By Diane Kean, ASTRO Communications Manager
ASTRO Member-in-Training Mutlay Sayan, MD, was recently recognized as a 2020 STAT Wunderkind. Nominated by his mentor, Salma Jabbour, MD, Dr. Sayan was selected among thousands of nominees to join the honored group of “the most impressive doctors and researchers on the cusp of launching their careers, but not yet fully independent.” ASTRO recently sat down with Dr. Sayan and Dr. Jabbour to learn more about Dr. Sayan’s research, their mentorship and what lies ahead.
Dr. Sayan spent the first 11 years of his life on a family farm in a small village in Turkey, having no formal education and not knowing how to read or write. His father’s sudden cancer diagnosis launched the family to a new life in Istanbul, where all members of the family, including Dr. Sayan and siblings, worked in a factory to support their father’s cancer treatments. Persistence drove Dr. Sayan to fight for a position at the local school, where, at the age of 13, he began his formal education. As Dr. Jabbour stated in her nomination letter, “Dr. Sayan’s life and career demonstrate his commitment to taking maximum advantage of the opportunities that have been granted to him.” Fast forward 20 years and Dr. Sayan is now in his last year of residency in radiation oncology at Rutgers Cancer Institute of New Jersey.
“After witnessing my father’s illness and premature death, it became my ambition to treat cancer,” said Dr. Sayan. “It was his treatment that first introduced me to radiation therapy. I was impressed by the opportunity that radiation afforded to personalize treatment for each patient.”
Dr. Sayan earned his BA and MD degrees at the University of Vermont, where he also began his research career. “There’s no greater evidence of Dr. Sayan’s commitment than in his devotion to research,” stated Dr. Jabbour in her nomination. Dr. Sayan has written and completed a clinical trial evaluating predictors of chronic fatigue in patients treated with partial brain radiation; results will emerge later this year after the last set of patient evaluations. Dr. Sayan also helped write and conduct a clinical trial of partial breast irradiation at the University of Vermont, which resulted in two important publications where Dr. Sayan is the first author.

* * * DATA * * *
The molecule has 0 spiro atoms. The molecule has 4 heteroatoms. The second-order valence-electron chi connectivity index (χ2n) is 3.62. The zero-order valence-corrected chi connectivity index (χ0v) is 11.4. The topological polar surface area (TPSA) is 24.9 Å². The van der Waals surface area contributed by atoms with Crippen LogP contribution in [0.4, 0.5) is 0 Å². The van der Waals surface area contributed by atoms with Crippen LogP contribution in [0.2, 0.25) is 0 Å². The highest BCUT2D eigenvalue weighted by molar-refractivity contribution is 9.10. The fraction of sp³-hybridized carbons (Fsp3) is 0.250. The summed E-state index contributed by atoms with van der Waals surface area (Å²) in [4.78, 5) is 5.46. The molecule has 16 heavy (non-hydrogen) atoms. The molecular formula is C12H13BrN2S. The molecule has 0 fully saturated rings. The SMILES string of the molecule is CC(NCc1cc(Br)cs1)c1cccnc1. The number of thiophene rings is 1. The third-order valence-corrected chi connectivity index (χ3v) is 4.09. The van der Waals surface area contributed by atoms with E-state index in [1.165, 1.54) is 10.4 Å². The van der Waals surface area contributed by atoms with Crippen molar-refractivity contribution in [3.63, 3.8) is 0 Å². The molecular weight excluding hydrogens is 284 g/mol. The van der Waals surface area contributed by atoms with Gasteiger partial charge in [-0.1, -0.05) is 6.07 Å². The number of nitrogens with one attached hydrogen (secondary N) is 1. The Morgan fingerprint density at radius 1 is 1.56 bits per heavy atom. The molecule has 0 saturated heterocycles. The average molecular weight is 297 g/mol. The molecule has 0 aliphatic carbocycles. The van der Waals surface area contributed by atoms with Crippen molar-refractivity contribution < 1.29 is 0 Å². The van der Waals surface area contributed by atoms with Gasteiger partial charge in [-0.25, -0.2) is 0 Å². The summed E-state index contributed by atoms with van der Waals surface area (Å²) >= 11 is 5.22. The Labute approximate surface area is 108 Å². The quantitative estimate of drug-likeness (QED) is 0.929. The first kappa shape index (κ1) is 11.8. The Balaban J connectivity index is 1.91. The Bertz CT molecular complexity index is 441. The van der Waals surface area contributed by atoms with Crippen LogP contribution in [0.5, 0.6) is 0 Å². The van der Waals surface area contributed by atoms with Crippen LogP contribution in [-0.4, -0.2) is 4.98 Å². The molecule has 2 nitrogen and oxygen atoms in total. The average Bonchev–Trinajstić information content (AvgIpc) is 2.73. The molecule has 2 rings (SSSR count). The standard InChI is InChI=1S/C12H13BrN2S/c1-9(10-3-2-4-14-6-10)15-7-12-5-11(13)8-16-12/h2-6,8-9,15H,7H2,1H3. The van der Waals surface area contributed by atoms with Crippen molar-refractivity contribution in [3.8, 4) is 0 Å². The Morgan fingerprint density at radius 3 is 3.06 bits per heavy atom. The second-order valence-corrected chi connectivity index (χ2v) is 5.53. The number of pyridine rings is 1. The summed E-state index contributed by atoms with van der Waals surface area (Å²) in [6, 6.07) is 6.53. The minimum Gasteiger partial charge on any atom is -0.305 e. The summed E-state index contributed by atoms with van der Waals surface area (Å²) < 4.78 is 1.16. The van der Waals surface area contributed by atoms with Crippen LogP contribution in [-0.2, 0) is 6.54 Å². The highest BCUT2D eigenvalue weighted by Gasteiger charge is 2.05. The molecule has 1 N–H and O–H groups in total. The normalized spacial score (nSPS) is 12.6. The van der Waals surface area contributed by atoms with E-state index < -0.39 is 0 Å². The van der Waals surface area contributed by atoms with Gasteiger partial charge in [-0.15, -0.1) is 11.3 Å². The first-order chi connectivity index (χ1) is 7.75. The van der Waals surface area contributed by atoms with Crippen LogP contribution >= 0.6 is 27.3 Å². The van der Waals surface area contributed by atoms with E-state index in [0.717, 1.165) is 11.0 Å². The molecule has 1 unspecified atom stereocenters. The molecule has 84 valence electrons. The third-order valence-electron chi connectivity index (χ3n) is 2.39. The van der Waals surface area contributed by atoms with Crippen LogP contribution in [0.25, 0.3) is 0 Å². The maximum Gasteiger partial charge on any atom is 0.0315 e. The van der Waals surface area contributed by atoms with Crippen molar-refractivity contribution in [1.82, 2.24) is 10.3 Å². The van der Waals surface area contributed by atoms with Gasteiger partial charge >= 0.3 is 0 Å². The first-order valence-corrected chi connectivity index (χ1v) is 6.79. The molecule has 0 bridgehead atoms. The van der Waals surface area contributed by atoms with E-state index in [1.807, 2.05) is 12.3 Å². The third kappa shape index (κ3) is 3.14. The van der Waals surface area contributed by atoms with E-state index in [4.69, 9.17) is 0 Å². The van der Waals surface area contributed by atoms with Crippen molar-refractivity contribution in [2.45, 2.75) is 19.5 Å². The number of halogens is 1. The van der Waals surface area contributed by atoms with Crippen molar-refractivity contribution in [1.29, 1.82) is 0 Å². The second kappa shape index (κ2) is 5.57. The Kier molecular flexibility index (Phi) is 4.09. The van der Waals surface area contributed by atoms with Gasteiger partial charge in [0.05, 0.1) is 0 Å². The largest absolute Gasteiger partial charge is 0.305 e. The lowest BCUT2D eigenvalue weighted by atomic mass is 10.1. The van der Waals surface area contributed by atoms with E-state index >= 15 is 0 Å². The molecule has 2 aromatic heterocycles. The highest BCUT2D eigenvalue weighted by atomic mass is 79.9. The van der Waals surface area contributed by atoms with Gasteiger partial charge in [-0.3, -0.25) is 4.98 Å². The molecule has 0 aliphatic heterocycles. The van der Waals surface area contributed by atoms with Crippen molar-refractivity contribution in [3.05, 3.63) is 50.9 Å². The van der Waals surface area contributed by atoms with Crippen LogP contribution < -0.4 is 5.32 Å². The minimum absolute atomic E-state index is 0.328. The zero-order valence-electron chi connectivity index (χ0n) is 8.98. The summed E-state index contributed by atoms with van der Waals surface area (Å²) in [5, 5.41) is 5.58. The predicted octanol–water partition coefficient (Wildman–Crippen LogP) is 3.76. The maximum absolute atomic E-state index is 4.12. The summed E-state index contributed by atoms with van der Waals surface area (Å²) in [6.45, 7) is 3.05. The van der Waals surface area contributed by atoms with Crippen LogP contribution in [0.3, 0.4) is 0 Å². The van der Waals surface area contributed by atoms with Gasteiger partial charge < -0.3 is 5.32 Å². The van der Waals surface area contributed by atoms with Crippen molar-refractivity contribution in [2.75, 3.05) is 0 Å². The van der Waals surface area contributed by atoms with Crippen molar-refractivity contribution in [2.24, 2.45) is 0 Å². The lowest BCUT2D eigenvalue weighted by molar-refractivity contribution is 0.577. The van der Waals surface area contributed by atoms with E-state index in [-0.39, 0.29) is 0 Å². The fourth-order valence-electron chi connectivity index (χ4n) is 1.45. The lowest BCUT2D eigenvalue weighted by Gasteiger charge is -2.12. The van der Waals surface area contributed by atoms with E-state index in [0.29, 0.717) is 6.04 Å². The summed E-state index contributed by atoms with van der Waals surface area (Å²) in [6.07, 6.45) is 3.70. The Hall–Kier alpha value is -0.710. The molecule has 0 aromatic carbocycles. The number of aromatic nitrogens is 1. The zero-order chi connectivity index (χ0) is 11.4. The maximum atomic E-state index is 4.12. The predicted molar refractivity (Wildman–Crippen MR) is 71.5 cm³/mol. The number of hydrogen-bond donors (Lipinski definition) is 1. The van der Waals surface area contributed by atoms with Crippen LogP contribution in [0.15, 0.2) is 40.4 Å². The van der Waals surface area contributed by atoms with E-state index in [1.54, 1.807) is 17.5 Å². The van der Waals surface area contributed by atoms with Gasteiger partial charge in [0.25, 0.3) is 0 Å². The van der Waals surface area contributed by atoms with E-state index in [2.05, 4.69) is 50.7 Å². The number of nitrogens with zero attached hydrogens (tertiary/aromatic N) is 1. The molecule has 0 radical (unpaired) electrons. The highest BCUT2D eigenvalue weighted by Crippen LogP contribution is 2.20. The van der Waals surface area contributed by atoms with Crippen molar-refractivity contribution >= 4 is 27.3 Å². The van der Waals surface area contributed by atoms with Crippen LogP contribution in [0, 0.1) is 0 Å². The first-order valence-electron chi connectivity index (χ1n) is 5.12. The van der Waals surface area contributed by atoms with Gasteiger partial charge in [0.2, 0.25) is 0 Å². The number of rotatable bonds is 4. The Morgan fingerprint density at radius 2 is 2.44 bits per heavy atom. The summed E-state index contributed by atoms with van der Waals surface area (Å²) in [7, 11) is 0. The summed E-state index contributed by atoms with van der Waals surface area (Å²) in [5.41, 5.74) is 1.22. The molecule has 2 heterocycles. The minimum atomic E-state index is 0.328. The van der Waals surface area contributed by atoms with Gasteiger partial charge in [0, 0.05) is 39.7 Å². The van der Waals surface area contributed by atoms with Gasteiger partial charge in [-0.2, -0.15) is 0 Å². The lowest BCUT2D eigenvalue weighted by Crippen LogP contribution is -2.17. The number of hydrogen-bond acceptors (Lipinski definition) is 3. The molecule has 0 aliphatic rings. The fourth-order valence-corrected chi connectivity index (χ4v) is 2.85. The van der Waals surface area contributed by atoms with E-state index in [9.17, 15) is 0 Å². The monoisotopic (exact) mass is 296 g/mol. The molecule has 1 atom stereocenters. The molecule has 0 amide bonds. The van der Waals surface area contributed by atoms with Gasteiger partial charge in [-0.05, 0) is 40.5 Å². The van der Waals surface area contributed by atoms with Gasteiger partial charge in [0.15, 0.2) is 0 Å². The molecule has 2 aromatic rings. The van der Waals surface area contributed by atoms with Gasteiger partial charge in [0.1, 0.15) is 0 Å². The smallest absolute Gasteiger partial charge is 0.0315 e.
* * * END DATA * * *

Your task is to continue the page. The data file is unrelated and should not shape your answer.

Also, Dr. Sayan has worked with his department chair and 2020 Gold Medal recipient Bruce Haffty, MD, FASTRO, examining the acute cardiotoxicity in HER2-positive breast cancer patients treated with concurrent adjuvant hypofractionated radiation therapy and trastuzumab. The study findings demonstrate that the rate of acute cardiotoxicity in patients receiving concurrent trastuzumab and hypofractionated radiation therapy was low and was similar to the rate observed in patients receiving conventional radiation therapy. This study is important in that it clarified the safety of binding trastuzumab with adjuvant hypofractionated radiation therapy, previously a common concern for patients and oncologists.
Demonstrating his commitment to global health, Dr. Sayan is currently conducting research that examines Syrian refugees’ access to cancer therapy in Turkey. He received a grant from the ARRO-ASTRO Global Health Scholar Program for this project and spent two months in summer 2019 at the border between Turkey and Syria to collect the data.
Looking to future research endeavors, Dr. Sayan said, “While I have substantial experience with retrospective data and large databases, I envision that the next step in my career will be to advance my clinical skills through a variety of new modalities and technologies, as well as to embark on large prospective research and clinical trials. I also plan to continue pursuing research topics that incorporate quality of life outcomes.”
The value of mentorship cannot be underestimated. Dr. Jabbour and Dr. Sayan agreed that they have found the mentor-mentee relationship to provide academic fulfillment as well as friendship. They elaborated on how the mentor’s appreciation for the enthusiasm and potential of the mentee and the mentor’s guidance and support ultimately shape the trajectory of the mentee’s career. With shared goals and collaboration, the mentee benefits by improved productivity, clinical skills, medical knowledge and career preparation, for example, and both individuals benefit from the energy of this special relationship.
The STAT Wunderkinds award is sponsored by STAT News, produced by Boston Globe Media. STAT Wunderkinds are selected as the elite among the next generation of scientific leaders and include postdocs, residents and young scientists who are undertaking groundbreaking work and, as stated by STAT, “will be worth watching in the years to come.” Congratulations to Dr. Sayan! View the 2020 STAT Wunderkinds recipients.